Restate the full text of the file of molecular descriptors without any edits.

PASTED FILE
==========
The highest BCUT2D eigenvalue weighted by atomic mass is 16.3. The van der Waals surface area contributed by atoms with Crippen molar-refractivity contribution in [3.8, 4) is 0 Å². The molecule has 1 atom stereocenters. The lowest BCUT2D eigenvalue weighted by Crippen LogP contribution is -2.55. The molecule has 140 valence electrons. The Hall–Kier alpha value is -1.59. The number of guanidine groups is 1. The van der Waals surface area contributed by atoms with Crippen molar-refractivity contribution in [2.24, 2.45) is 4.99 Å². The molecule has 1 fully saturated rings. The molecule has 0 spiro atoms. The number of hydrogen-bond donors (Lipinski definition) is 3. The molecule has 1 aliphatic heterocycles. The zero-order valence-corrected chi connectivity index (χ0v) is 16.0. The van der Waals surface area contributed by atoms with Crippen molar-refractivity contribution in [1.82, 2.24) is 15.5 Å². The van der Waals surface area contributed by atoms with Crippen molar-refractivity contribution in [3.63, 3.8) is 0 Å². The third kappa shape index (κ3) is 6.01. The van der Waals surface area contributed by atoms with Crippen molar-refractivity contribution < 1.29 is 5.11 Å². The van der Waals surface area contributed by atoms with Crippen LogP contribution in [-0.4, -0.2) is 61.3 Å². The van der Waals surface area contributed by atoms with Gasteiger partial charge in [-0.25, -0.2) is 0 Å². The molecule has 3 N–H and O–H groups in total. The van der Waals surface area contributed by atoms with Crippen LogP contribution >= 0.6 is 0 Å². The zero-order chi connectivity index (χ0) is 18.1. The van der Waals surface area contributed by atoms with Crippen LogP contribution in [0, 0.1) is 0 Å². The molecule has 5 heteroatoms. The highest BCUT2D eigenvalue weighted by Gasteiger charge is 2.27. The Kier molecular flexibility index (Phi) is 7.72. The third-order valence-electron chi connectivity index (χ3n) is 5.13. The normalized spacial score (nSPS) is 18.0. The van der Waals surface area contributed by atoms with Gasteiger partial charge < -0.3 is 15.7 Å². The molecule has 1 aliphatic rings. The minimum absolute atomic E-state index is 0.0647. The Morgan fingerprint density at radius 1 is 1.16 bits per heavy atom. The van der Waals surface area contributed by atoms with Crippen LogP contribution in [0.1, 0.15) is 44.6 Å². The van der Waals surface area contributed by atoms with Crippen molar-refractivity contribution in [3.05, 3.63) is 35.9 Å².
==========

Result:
The highest BCUT2D eigenvalue weighted by atomic mass is 16.3. The van der Waals surface area contributed by atoms with Crippen molar-refractivity contribution in [3.8, 4) is 0 Å². The molecule has 1 atom stereocenters. The lowest BCUT2D eigenvalue weighted by Crippen LogP contribution is -2.55. The molecule has 140 valence electrons. The Hall–Kier alpha value is -1.59. The number of guanidine groups is 1. The van der Waals surface area contributed by atoms with Crippen molar-refractivity contribution in [2.24, 2.45) is 4.99 Å². The molecule has 1 fully saturated rings. The molecule has 0 spiro atoms. The number of hydrogen-bond donors (Lipinski definition) is 3. The molecule has 1 aliphatic heterocycles. The zero-order valence-corrected chi connectivity index (χ0v) is 16.0. The van der Waals surface area contributed by atoms with Crippen molar-refractivity contribution in [1.82, 2.24) is 15.5 Å². The van der Waals surface area contributed by atoms with Crippen molar-refractivity contribution in [3.63, 3.8) is 0 Å². The third kappa shape index (κ3) is 6.01. The van der Waals surface area contributed by atoms with Crippen molar-refractivity contribution < 1.29 is 5.11 Å². The van der Waals surface area contributed by atoms with Crippen LogP contribution in [-0.4, -0.2) is 61.3 Å². The van der Waals surface area contributed by atoms with Gasteiger partial charge in [-0.25, -0.2) is 0 Å². The molecule has 3 N–H and O–H groups in total. The van der Waals surface area contributed by atoms with Crippen LogP contribution >= 0.6 is 0 Å². The zero-order chi connectivity index (χ0) is 18.1. The van der Waals surface area contributed by atoms with Crippen LogP contribution in [0, 0.1) is 0 Å². The molecule has 5 heteroatoms. The highest BCUT2D eigenvalue weighted by Gasteiger charge is 2.27. The Kier molecular flexibility index (Phi) is 7.72. The third-order valence-electron chi connectivity index (χ3n) is 5.13. The normalized spacial score (nSPS) is 18.0. The van der Waals surface area contributed by atoms with Gasteiger partial charge < -0.3 is 15.7 Å². The molecule has 1 aliphatic rings. The minimum absolute atomic E-state index is 0.0647. The Morgan fingerprint density at radius 1 is 1.16 bits per heavy atom. The van der Waals surface area contributed by atoms with Crippen LogP contribution in [0.1, 0.15) is 44.6 Å². The van der Waals surface area contributed by atoms with Crippen molar-refractivity contribution in [3.05, 3.63) is 35.9 Å².